I think technology closes the achievement gap, especially for those learners who may need accommodations due to various disabilities. I agree with others’ opinions that technology is a tool, to be beneficial only if wielded appropriately. Teachers have the responsibility to ensure students have access to any tools that may enhance successful learning. I have personally seen a student nurse using a, “talk-to-text” phone app in a clinical setting, due to severe dyslexia. Without this technological tool, she most likely would not have succeeded through nursing education.
Other technological tools that students use in the Practical Nursing Program at Saskatchewan Polytechnic include a ‘high fidelity simulation lab’. This is the use of a computerized mannequin as a patient in a simulated hospital environment, that provides students a practice run through real nursing scenarios. A 2012 article from the ‘Open Nursing Journal‘, states that simulation leads to improved interpersonal communication skills, and to improve students’s critical thinking and self-confidence.
I think that cell phone use has gotten a particularly bad rap because of ‘texting while driving’ accidents, or improper use of phones socially or professionally. If one associates technology only with cell phone use, it is no wonder that they might be opposed to using technology in general, in the classroom. In the classroom, students may be distracted by using cellphones; however without a cellphone those same students most likely would distract themselves in other ways. As mentioned in our last class, students need to learn etiquette of technology use such as not answering their phone in class, or turning ringer to silent.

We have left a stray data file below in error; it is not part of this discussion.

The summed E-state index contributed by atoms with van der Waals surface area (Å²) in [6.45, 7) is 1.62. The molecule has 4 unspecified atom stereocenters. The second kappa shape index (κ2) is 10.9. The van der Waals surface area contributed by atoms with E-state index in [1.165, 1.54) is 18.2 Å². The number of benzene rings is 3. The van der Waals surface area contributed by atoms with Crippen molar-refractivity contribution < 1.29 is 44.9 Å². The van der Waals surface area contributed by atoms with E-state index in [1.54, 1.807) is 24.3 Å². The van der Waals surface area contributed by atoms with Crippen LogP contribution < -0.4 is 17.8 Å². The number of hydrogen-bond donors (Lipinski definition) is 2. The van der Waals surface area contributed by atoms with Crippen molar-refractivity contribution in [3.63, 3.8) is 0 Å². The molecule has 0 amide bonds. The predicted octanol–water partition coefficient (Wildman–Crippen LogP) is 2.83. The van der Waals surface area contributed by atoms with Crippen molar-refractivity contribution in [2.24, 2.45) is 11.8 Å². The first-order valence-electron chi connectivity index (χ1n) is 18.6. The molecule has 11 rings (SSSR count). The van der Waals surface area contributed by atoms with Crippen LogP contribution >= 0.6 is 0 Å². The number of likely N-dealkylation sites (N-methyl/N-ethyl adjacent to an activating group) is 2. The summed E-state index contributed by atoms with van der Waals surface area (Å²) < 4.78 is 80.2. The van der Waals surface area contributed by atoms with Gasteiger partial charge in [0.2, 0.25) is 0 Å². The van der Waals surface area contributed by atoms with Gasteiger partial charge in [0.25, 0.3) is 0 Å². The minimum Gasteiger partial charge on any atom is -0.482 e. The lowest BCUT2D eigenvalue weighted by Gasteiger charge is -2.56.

Other forms of technology in the classroom may include the use of Powerpoint, YouTube videos, or in class surveys such as surveymonkey or wordcloud to promote learning. In the Practical Nursing Program, we incorporate technology in adult education in many different ways including online courses, online lab preparation exams, phone apps like, ‘nurse central’, and smart boards, to name a few.
In elementary and high schools, teachers should try to incorporate more use of cell phones in positive, educational ways, which would take away the thrill of having to hide it. I remember I had one teacher in high school that offered pillows for students who would rather sleep in his class. That way, he said, they weren’t disturbing others. This would be a similar approach in the classroom, if students were not forced to hide using their cellphone.
On a news website, ‘The Telegraph’, a 2016 study proposes that kids are so addicted to using cell phones that taking them away actually will cause, ‘smartphone separation anxiety’ so high as to affect learning and even grades! It goes further to state that ‘technology breaks’ should be offered in the classroom to lower anxiety and actually help to regulate cellphone use. Completely banning cellphones in the classroom is not the answer.
In the Practical Nursing Program, we are moving all course exams to be completed using personal electronic devices instead of written on paper. Students cannot use smartphones to ‘write’ exams, but instead can use personal electronic devices like tablets. They download an application called, ‘ExamSoft’, which locks down any other computer use during exam time. The rationale is that it this is more realistic as the Practical Nursing national licensure exam is written electronically.
The younger generation is completely immersed in technology, so I feel it is our responsibility as teachers to show students the right way, or etiquette of technology use. We have to find out what is most relevant and beneficial to students by getting back to basics and actually asking them, such as through surveys. More research has to be done to discover how technology may be best incorporated and beneficial in the classroom.
I think that to stay relevant and therefore engage students in learning, teachers must use technology to maximize and enhance learning.